Minas Gerais, Brazil
Minas Gerais, Brazil

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Jia Z.,University of Louisiana at Lafayette | Misra R.D.K.,University of Louisiana at Lafayette | O'Malley R.,Nucor Steel Decatur LLC | Jansto S.J.,CBMM Co.
Materials Science and Engineering A | Year: 2011

We describe here the precipitation behavior and mechanical properties of 560MPa Ti-Nb and 770MPa Ti-Nb-Mo-V steels. The precipitation characteristics were analyzed in terms of chemistry and size distribution of precipitates, with particular focus on the crystallography of precipitates through an analysis of electron diffraction patterns. In addition to pure carbides (NbC, TiC, Mo2C, and VC), Nb containing titanium-rich carbides were also observed. These precipitates were of a size range of 4-20nm. The mechanism of formation of these Ti-rich niobium containing carbides is postulated to involve epitaxial nucleation of NbC on previously precipitated TiC. Interface precipitation of NbC was an interesting observation in compact strip processing which is characterized by an orientation relationship of [001]NbC//[001]α-Fe, implying that the precipitation of NbC occurred during austenite-ferrite transformation. © 2011 Elsevier B.V.


Misra R.D.K.,University of Louisiana at Lafayette | Jia Z.,University of Louisiana at Lafayette | O'Malley R.,LLC Sheet Mill | Jansto S.J.,CBMM Co.
Materials Science and Engineering A | Year: 2011

We describe here the precipitation behavior of copper and fine-scale carbides during thermo-mechanical processing and isothermal aging of copper-bearing niobium-microalloyed high strength steels. During thermo-mechanical processing, precipitation of e{open}-copper occurs in polygonal ferrite and at the austenite-ferrite interface. In contrast, during isothermal aging, nucleation of e{open}-copper precipitation occurs at dislocations. In the three different chemistries investigated, the increase in strength associated with copper during aging results only in a small decrease in impact toughness, implying that copper precipitates do not seriously impair toughness, and can be considered as a viable strengthening element in microalloyed steels. Precipitation of fine-scale niobium carbides occurs extensively at dislocations and within ferrite matrix together with vanadium carbides. In the presence of titanium, titanium carbides act as a nucleus for niobium carbide formation. Irrespective of the nature of carbides, copper precipitates and carbides are mutually exclusive. © 2011 Elsevier B.V.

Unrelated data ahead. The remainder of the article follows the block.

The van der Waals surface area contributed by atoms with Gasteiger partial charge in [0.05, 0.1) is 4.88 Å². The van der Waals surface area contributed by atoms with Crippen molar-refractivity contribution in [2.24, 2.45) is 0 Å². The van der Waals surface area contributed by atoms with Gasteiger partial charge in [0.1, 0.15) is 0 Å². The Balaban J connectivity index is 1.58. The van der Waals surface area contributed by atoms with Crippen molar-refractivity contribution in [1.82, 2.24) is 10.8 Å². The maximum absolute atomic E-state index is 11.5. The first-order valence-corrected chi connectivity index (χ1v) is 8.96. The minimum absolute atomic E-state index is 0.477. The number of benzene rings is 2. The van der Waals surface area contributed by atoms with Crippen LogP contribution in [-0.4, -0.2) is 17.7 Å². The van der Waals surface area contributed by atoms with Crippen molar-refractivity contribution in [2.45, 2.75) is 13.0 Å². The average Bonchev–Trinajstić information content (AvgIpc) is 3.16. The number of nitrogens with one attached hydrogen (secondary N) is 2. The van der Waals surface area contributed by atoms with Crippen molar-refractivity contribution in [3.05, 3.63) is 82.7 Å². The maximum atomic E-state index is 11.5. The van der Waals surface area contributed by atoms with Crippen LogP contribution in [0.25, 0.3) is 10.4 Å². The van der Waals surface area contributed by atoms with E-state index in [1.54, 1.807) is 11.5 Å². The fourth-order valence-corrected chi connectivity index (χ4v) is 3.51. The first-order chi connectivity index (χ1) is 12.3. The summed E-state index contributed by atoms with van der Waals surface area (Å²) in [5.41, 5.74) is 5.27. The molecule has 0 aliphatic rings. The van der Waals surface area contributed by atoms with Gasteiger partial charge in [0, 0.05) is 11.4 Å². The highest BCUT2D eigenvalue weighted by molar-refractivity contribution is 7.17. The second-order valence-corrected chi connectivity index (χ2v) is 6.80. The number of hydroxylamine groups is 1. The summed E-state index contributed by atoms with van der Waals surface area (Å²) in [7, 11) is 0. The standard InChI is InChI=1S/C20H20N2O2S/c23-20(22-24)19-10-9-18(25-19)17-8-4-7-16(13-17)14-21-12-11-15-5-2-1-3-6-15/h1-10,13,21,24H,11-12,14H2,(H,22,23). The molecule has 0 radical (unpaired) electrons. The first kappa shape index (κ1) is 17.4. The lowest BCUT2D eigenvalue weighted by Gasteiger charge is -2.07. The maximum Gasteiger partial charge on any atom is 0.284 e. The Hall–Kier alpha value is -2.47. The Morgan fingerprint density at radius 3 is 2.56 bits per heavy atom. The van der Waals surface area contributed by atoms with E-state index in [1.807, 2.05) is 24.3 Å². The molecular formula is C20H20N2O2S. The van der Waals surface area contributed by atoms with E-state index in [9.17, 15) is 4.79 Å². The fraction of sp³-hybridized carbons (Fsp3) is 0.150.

Santos A.P.,Associacao Salgado de Oliveira | Santos A.P.,Institutos Superiores Of Ensino Do Censa | Guimaraes R.C.,CBMM Co. | Carvalho E.M.,Federal University of Uberlandia | Gastaldi A.C.,Hospital Das Clinicas Of Ribeirao Preto
Respiratory Care | Year: 2013

BACKGROUND: Flutter VRP1, Shaker, and Acapella are devices that combine positive expiratory pressure (PEP) and oscillations. OBJECTIVES: To compare the mechanical performance of the Flutter VRP1, Shaker, and Acapella devices. METHODS: An experimental platform and a ventilator, used a flow generator at 5, 10, 15, 20, 26, and 32 L/min, were employed at angles of -30°, 0°, and +30° to evaluate Flutter VRP1 and Shaker, whereas Acapella was adjusted at intermediate, higher, and lower levels of resistance, including positive expiratory pressures (PEP) along with air outflow rates and oscillation frequencies. RESULTS: When the relationships between pressure amplitudes of all air flows were analyzed for the 3 devices at low and intermediate pressures levels, no statistically significant differences were observed in mean pressure amplitudes between Flutter VRP1 and Shaker devices. However, both devices had different values from Acapella, with their pressure amplitude values being higher than that of Acapella (P = .04). There were no statistically significant differences in PEP for the 3 angles or marks regarding all air flows. The expected relationships between variables were observed, with increases in PEP, compared to those of air flows and resistance. Nevertheless, there was a statistically significant difference in frequency of oscillation between these devices and Acapella, whose value was higher than those of Flutter VRP1 and Shaker devices (P = .002). At intermediate pressure levels, the patterns were the same, in comparison to low pressures, although the Acapella device showed frequencies of oscillation values lower than those of Flutter VRP1 and Shaker (P < .001). At high pressures, there were no statistically significant differences among the 3 devices for frequency of oscillations. CONCLUSIONS: The Flutter VRP1 and Shaker devices had a similar performance to that of Acapella in many aspects, except for PEP. © 2013 Daedalus Enterprises.


Jansto S.G.,CBMM Co.
Materials Science and Technology Conference and Exhibition 2010, MS and T'10 | Year: 2010

Value-added applications of niobium (Nb) microalloyed steels continue to be developed meeting the increasing material demands within the automotive, pipeline and structural carbon steel segments. High quality production of these value-added Nb-bearing steels is realized through the synergistic balance of the process and physical metallurgy. Process metallurgy practices presented include development of the steel chemistries, proper melting and alloy additions, secondary refining, slab and billet reheat furnace operation, and alternative hot rolling considerations to successfully obtain a fine grain, homogeneous microstructure within production environments. Case examples of the necessary process metallurgy practices to meet the physical metallurgy objectives are discussed incorporating current niobium-bearing steel product applications. A sustainability structural steel study recently completed presents the positive environmental impact of Nb-microalloyed steel applications as it relates to more effective product design, reduced steelmaking emissions and reduced energy consumption. Copyright © 2010 MS&T'10®.


Jansto S.G.,CBMM Co.
AIST Steel Properties and Applications Conference Proceedings - Combined with MS and T'11, Materials Science and Technology 2011 | Year: 2011

The application of niobium (Nb) in high carbon steels enhances both the metallurgical properties and processability products such as steel bar, sheet and plate. Such process and product metallurgical improvements relate to the Nb-pinning effect of the austenite grain boundaries in microalloyed 0.25 to 0.95%C steels during the reheat furnace process prior to rolling. Consequently, Nb microalloyed high carbon automotive and long product steel applications have been developed. The Micro-Niobium Alloy Approach© is described and correlated to a variety of high carbon steel grades and applications. Metallurgical Operational Implementation (MOI©)) links the product requirements to the mill capability and resultant process metallurgical implementation. This integrative approach connects the Nb process and physical metallurgy necessary to achieve the desired ultra-fine grain, homogeneous high carbon steel microstructures that exhibit superior toughness, strength, fatigue performance and weldability.